This week, the European Court of Justice (ECJ) handed down a hotly anticipated ruling in Football Association Premier League v. Murphy, et al. The case pitted the English Premier League (EPL), the highest tier of club soccer competition in England, against, among others, Karen Murphy, a Portsmouth-area pub owner. Why would a billion-dollar sports juggernaut be bothered to take a small-time Portsmouth publican to court? As it turns out, a simple piece of satellite technology was at the heart of the potentially groundbreaking case.
Murphy had installed a Greek satellite company’s decoder card in her pub’s satellite TV system, allowing her access to the Greek telecasts of EPL games. As a result, her pub could show live soccer games at three in the afternoon–something other pubs, subscribing to English broadcast rights-holders Sky Sports and ESPN, could not offer. Sky/ESPN are obligated by their license with the EPL to black out EPL games played from 3-5 PM, a practice aimed at keeping fans in the stadiums instead of the bar stools and sofas across England.
In addition to depressing attendance at matches, the use of foreign decoder cards strikes at the very foundation of the EPL’s broadcast business model: using a foreign decoder allows pub owners to get access to their soccer content at a fraction of the cost of domestic decoder. A public display subscription to domestic service costs a pub about $747 per month, whereas a subscription to NOVA (the Greek satellite provider) costs a fraction of that amount, about $184 per month. The ability to charge English subscribers a premium for their own domestic content has allowed the EPL to sell its domestic broadcasting rights for about $1 billion a year.
This week’s ECJ ruling cut to the core of this business model: they ruled that the national law that made the use of such foreign decoder cards illegal was “contrary to EU law” in that it hindered a “completion of the internal market” for goods or services. Publicans like Ms. Murphy can thus no longer be stopped from (or fined for) ordering and using foreign decoders in their satellite receivers. They furthermore ruled that the EPL cannot circumvent these rules by inserting terms into their license agreements which would prevent broadcasters from selling decoders outside of their licensed territory. The scheme by which the EPL and its partners were able to extract a premium from English subscribers, according to the court “cannot be regarded as forming part of the appropriate remuneration” that rights-holders are due. In yet another potential blow to the EPL (and sports leagues throughout Europe), the court said (in what is likely dictum) that the EPL “cannot claim copyright in the Premier League matches themselves, as they cannot be classified as works” within EU copyright law. The ECJ said that only the anthem, on-screen logos, and other visual elements added by the EPL could constitute copyrightable works.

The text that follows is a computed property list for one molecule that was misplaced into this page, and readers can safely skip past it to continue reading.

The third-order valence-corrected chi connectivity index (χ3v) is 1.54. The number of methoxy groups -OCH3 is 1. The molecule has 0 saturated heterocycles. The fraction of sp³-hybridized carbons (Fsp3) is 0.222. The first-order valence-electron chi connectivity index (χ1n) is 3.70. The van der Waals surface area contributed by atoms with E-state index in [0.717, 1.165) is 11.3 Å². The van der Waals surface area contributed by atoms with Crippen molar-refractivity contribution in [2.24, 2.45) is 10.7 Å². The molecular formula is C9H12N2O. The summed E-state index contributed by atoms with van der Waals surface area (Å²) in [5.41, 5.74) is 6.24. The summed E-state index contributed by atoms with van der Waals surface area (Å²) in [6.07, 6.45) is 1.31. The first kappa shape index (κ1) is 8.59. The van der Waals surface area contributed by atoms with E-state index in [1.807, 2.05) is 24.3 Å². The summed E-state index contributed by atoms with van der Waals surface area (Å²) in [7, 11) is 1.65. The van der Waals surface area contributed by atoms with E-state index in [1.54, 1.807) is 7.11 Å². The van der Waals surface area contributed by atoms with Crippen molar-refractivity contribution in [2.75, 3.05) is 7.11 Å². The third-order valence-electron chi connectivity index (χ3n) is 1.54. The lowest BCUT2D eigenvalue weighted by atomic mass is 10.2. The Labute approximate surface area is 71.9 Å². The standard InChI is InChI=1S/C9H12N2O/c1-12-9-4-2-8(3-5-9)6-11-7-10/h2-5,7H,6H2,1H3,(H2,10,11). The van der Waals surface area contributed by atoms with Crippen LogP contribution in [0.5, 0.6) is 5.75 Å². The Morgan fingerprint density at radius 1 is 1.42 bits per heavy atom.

So what is the EPL to do? Its whole raison d’etre is to leverage the value of bundling the broadcast and sponsorship rights to top-flight English soccer and offer them to the highest bidders. The League took some comfort in the ECJ’s finding that the unique visual elements that the EPL tacks onto its broadcasts are subject to copyright protection. As a practical matter, this seems to be rather slight solace: once it is legal for the bartenders to buy and use these decoders in their pubs, preventing them from showing the part of the broadcasts that feature the League anthem or the League’s iconic logo seems like a chore indeed. As a legal matter, it would seem rather illogical for the EPL to be able to circumvent competition law by copyright protection what it cannot get through contract. As soccer commentators are apt to say in a close match, there is still “all to play for,” as the English court on remand might take a more favorable stance on the copyright issue and thus give the EPL the result they seek.